ROB N ROLL (临时劫案) (2024)

Genre: Crime/Comedy
Director: Albert Mak
Cast: Aaron Kwok, Lam Ka Tung, Richie Jenn, Cheung Ho Yee, Lam Suet, John Chiang, Loi Hoi-pang, Nina Paw, Nancy Wu, Michael Wong, Paulyn Sun, Calvert Fu, Leung Chung-hang, John Chiang, Jr
Runtime: 1 hr 38 mins
Rating: NC16 (Some Violence)
Released By: Shaw Organisation
Official Website: 

Opening Day: 8 February 2024

Synopsis: Two perplexed middle-aged losers, Robby (LAM Ka Tung) and Fai (Richie JEN) are good friends. Fai is an honest man. His wife left him with an elderly home business. Fai has tried very hard to keep it running until the owner increases the rent crustily. Taxi driver Robby, who is timid and unreliable, always neglects the conflicts between his mother and his wife. Robby always lives paycheck to paycheck without a financial plan, so he is at a loss what to do. Two robberies involving the money exchange stores across the street encourage Robby and Fai to get a gun and rob the same. It is a destiny to meet the ruthless bandit Mui (Aaron KWOK), who acts wicked, scheming and chivalrous. 

Movie Review:

Even before you watch the movie, a bucktoothed Aaron Kwok is going to first capture your attention regardless from the poster or promotional trailers, a far cry from his usual suave, charming self. Yes, the Heavenly King might be known for his good looks and slick dance moves but in Rob N Roll, his performance as a robber and professional wrestler from a certain Southeast Asian country will leave you gasping for more.

Kwok plays Brother Tin, a vicious robber who tries to escape the police after a major heist in temple street. Unfortunately, his henchman lost a bag of loot after encountering some patrol policemen. The bag of money happens to land inside the boot of a taxi belonging to Robby (Gordon Lam), a down-and-out taxi driver who has a long list of financial and domestic issues.

Before that, Robby’s buddy, Fai (Richie Jen) approached him to stage a robbery in order to raise money for his debt-ridden nursing home. And thus the two buddies ended up trying to buy a gun from a bumbling man played by Lam Suet. Tin on the other hand has to find the loot in order to repay his debts to a middleman nicknamed Uncle Shrimp (veteran John Chiang). While the whole fiasco is going on, a tough policewoman (Maggie Cheung Ho-yee) and her partner is hot on the heels of Tin.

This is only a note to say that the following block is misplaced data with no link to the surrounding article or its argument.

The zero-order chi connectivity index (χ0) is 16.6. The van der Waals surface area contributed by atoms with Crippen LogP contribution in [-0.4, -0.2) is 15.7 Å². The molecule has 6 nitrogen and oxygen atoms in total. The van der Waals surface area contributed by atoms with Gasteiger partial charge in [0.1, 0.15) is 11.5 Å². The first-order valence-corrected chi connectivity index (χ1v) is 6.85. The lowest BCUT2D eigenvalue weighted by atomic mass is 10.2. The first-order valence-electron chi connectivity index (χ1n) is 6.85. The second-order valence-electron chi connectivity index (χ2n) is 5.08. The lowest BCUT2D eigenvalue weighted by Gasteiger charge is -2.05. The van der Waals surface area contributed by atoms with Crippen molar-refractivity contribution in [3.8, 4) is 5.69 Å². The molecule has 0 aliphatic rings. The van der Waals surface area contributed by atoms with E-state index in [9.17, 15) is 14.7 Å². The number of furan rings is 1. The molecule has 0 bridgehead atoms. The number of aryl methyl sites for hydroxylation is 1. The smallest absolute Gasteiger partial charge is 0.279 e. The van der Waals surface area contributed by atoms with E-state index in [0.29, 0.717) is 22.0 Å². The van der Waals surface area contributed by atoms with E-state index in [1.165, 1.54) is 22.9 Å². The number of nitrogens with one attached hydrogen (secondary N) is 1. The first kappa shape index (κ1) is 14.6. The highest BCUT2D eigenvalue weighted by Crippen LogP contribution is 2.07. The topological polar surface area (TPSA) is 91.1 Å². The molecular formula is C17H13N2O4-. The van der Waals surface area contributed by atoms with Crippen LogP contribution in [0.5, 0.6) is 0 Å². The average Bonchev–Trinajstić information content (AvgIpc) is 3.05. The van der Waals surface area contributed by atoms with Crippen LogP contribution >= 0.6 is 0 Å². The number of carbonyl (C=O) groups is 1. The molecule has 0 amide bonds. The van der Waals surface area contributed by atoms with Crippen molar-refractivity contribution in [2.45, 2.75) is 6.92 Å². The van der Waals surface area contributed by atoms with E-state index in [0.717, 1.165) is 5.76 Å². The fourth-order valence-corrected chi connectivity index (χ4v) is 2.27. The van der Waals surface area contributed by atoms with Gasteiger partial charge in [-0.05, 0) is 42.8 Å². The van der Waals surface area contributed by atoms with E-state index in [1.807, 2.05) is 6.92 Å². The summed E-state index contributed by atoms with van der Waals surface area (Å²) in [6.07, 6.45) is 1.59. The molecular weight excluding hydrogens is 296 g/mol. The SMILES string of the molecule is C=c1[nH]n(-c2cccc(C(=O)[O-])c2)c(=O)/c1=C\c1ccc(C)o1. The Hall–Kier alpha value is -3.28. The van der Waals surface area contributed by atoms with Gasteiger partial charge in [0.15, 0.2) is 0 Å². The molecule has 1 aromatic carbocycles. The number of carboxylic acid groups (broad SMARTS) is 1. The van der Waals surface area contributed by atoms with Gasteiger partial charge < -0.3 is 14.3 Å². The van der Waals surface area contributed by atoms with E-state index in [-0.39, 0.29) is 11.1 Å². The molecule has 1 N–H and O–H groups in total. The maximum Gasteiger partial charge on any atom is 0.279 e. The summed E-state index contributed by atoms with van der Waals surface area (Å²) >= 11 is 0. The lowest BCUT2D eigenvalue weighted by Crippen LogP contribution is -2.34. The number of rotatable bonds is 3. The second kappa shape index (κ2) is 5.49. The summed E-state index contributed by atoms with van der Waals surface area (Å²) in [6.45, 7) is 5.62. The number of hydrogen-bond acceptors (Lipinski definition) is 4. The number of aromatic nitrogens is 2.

Despite the overly busy narrative and numerous characters, assistant director turned director Albert Mak manages to keep things flowing seamlessly and thoroughly engaging. It’s not just a simple plot of retrieving some missing stolen cash or a brotherly love affair between Robby and Fai or a rousing action police and robbers flick. The truth happens to be all of the above, nicely packaged and packed in an efficient 98 minutes.

Liked a generous Santa Claus, the screenplay keeps on giving. There’s also a money exchange robber who gets embroiled in the cash grab scheme and Charcoal (played by Michael Wong), a triad boss who gets his finger shot off in a genuinely funny scene.

But nothing can take away the presence of Kwok who commands the screen with his portrayal of the quirky yet ruthless robber. Brother Tin will always expect everyone to say thanks to him and he lives by his code of not letting his buddy suffer if the latter gets shot. These little oddities gave Tin a loveable, memorable edge over the typical villain. Not forgetting the guy has a tragic backstory as well.

In all fairness, Gordon Lam and Richie Jen has their moments as two squabbling buddies struggling to live in the pressurised society. Perhaps there is an eagerness to drop in some social awareness of the poor and suffering but the story keeps falling back to Tin and the two unfortunate friends. Don’t get us wrong though, it’s a good thing by the way.

Strictly speaking, Rob N Roll is not an action flick though it has an explosive, gun-toting prologue. It reminds one of an old Johnny To’s flick with the various, wacky characters but Mak and his screenwriters have no intention to mimic the master filmmaker. On the contrary, this is certainly an exhilarating update to the formulaic Hong Kong Cinema with its excellent casting and storytelling.

Movie Rating:




(With a top-notch performance by Aaron Kwok, Rob N Roll is an enjoyable dark comedy with some guns and robber elements thrown in)

Review by Linus Tee


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